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[whatwg] Web Forms 2.0 - what does it extend , definition of same, relation to XForms, implementation reqs.

From: Jim Ley <jim.ley@gmail.com>
Date: Tue, 4 Jan 2005 17:39:20 +0000
Message-ID: <851c8d31050104093952778b14@mail.gmail.com>
On Tue, 04 Jan 2005 16:54:37 +0000, James Graham <jg307 at cam.ac.uk> wrote:
> Sorry, I meant that Google don't use appropriate semantics in their own
> HTML documents, not that they don't use semantics when calculating
> search relevance of other HTML documents. View - Source on the results
> of a Google query indicates a bunch of <font> tags, tables and various
> other things but no heading elements, for example.

A Heading element is the only thing missing from googles front page,
they're using LABEL for etc. on their forms.  HTML simply doesn't have
enough semantics to do more.  People seem to me very confused about
semantic mark-up here, HTML has virtually no semantic mark-up, it has
the semantics for web-documents, nothing else.  For the data layer of
web-applications, web-documents are irrelevant, we're transfering
other semantics (accounts data in salesforce, email data in GMail,
photo data in flickr etc.)

So when we're talking about semantics in the data layer, HTML
semantics are not going to cut it.

> > the point is that
> >incremental edge additions to HTML won't achieve anything
> >
> Achieve in what sense? It certianly has the possibility of making many
> existing documents "more semantic" than they were before (by enabling
> new functionality without author-JS) and offering a better user
> experience for ordinary people. That seems to be achieving something.

I don't agree, there's nothing in Web Forms, even Web Applications 2.0
that changes GMail, it's here today, it may make it easier to do some
of it, but not a great deal so and that advantage will be irrelevant
due to the huge legacy environments.  Web Forms, like any technology
will take a long time to get popular, the browsers need to get
authored, the authors need to educated, the bugs need to be worked out
etc.

It seems to me that so many of the people here are thinking in the
1998 mindset when the growth was such that new browsers quickly
swamped old browsers so you could keep introducing these tiny
improvements.  We're not, we've got a stable environment that we all,
and all our toolsets know how to work with, developing web documents
costs a fraction of what it did 3 years ago, not because of great
standards support, but because the dominant browser hasn't changed in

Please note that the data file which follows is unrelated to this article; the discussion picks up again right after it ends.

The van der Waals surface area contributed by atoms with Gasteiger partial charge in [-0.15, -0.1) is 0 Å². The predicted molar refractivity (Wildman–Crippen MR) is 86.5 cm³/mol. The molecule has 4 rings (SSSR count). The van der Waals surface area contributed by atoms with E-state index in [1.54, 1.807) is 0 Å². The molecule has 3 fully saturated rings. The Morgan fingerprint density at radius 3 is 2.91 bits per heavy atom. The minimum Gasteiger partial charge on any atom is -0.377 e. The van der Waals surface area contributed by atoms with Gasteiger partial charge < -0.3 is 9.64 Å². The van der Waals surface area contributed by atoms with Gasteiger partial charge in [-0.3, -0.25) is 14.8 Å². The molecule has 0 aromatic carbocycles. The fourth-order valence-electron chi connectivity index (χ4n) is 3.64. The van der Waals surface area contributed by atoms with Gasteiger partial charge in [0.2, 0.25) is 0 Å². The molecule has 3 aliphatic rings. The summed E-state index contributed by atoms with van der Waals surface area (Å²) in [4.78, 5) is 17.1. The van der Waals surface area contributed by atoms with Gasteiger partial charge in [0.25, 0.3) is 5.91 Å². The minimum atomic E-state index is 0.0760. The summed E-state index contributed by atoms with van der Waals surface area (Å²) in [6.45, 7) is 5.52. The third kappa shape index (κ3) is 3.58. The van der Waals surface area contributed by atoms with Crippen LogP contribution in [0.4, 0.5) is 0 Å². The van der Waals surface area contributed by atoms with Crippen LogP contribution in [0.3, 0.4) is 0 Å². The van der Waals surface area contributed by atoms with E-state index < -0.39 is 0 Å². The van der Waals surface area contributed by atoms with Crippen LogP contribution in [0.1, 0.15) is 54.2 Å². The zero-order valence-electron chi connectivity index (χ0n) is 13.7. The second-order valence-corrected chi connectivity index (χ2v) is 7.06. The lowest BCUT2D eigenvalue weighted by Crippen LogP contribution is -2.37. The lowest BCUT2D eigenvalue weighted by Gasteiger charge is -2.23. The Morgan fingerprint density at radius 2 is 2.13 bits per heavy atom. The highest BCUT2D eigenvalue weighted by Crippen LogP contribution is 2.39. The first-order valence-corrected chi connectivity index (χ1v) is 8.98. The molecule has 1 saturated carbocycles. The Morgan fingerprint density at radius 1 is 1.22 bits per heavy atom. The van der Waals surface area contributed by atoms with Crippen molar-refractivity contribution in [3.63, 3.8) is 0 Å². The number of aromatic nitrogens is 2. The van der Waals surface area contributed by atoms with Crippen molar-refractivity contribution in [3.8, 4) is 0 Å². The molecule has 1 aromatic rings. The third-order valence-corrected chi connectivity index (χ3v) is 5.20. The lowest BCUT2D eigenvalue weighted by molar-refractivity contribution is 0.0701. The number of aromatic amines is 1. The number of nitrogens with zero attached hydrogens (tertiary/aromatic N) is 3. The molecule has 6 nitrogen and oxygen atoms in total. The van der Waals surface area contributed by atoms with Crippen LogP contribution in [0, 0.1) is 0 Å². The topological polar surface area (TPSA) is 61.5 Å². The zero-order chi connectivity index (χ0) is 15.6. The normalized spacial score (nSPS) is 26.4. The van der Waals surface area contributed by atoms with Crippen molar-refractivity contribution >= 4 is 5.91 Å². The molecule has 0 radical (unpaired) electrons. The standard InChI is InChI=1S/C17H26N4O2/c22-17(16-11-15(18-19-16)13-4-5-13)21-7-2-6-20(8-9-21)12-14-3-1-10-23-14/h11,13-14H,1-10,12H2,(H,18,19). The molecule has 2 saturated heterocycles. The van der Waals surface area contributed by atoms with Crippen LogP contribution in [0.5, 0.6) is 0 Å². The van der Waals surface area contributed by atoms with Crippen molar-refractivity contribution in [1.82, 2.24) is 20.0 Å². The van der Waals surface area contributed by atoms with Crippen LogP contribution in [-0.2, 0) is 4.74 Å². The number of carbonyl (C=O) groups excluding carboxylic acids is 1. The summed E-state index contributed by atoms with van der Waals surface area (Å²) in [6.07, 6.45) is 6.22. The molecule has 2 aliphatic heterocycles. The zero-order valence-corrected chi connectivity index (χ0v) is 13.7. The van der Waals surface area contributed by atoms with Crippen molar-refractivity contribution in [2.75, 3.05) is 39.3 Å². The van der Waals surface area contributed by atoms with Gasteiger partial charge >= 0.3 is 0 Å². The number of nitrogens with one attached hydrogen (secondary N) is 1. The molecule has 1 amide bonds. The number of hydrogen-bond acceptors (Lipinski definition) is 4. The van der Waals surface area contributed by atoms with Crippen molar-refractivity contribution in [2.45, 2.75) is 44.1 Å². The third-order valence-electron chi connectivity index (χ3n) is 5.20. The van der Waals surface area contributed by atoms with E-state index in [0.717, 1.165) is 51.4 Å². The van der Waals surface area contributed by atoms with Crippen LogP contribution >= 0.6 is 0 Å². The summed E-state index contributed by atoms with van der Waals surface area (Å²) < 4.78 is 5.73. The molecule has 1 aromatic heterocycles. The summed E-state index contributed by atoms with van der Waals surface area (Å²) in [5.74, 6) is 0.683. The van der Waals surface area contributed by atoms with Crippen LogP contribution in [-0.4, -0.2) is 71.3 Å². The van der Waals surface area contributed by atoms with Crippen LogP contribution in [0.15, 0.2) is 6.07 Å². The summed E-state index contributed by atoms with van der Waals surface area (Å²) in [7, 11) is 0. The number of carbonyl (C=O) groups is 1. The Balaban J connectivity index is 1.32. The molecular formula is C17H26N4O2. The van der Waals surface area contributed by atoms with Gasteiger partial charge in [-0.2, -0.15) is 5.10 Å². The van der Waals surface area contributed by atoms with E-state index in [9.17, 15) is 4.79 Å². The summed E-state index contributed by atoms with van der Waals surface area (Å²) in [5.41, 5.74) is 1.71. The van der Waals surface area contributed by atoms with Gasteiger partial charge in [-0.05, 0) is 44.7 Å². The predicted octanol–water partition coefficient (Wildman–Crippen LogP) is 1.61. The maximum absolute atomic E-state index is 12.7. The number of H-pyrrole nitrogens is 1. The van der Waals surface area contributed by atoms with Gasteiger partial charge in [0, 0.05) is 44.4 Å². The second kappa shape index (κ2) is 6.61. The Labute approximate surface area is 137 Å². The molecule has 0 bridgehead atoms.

all that time.  Web forms are very unlikely to suddenly make IE
change, and without that, there is no reason to increase your costs,
buy new tools and re-learn all the techniques to change nothing about
what the end user sees.

The argument that it's slightly more semantic is true, but you've just
made a good case for why authors are not interested in more semantic.
> >you have to believe that it'll offer significant advantage 
> >I can see none
> I can :)

So what is it?  What's the significant advantage - will it reduce my
development costs?  Will it improve my users experience? or  ....

> I thought the new consensus was that implementations before spefications
> had reached a stable Call For Implementations phase were a bad thing anyway?

Of course it's a bad thing, but that doesn't change the fact it's not
implemented, and that real commercial viability of the features is a
very long way in the future, and the more Safari, Opera and Mozilla
penetrate the market in the mean-time, the less the use case to using
it will be, since as well as the legacy aspect of IE to consider,
there's the legacy aspect of all these installed users.

> They don't suffer from the same fundamental problems. Webforms allows
> you to extend existing documents. In simple cases this will be
> effortlessly backward compatible.

but in those simple cases, the vast majority of your users get a crap
user experience.

> XForms requires that you ditch everything you know, learn a
> bunch of complex specs, find a CMS that will deal with XML in a sane way
> and then start again with all your content. It precludes any possibility
> of backwards compatibility. These are hardly the equivalent situations
> you make out.

However, you're selling webforms over XForms, you've not yet sold the
case for WebForms over HTML4 forms.  I'm no XForms fan, I have less
belief in what the HTML WG are doing than this organisation, but at
least they've realised playing at HTML ages isn't really too
profitable.

> > - You can create compatible WebForms docs within the single
> >document, but it's far from trivial, and you miss out on quite a few
> >of the benefits.
> >
> So there are benefits to WebForms after all?

There's benefits to all sorts of things, they need to outweigh the
cost though to be used.  If I thought there was no value in Web Forms
at all, I wouldn't be wasting my time here, there's some value, and
there could be a miracle that meant it succeeded, I very much doubt
it, but if it did, then I need to ensure that it meets my needs as
much as I possibly can.

At the moment WebForms offers very little, for average cost.  XForms
combined with other XML workflows offers a lot for an absolutely huge
cost.  Neither are providing a reason to move.   Web Forms has always
felt like a defensive measure from HTML browser vendors so as not to
do work on creating a real next generation user agent, and decrease
the reasons to switch to other richer UAs.  Formsplayer that combines
SVG, XBL,  XForms and IE HTML browsing is a much more persuasive sale
of what a next generation user agent might look like.  Yes the cost of
moving to it is large, but it offers reasons to change, I've yet to
find a reason to change to Web Forms 2.

Jim.
Received on Tuesday, 4 January 2005 09:39:20 UTC

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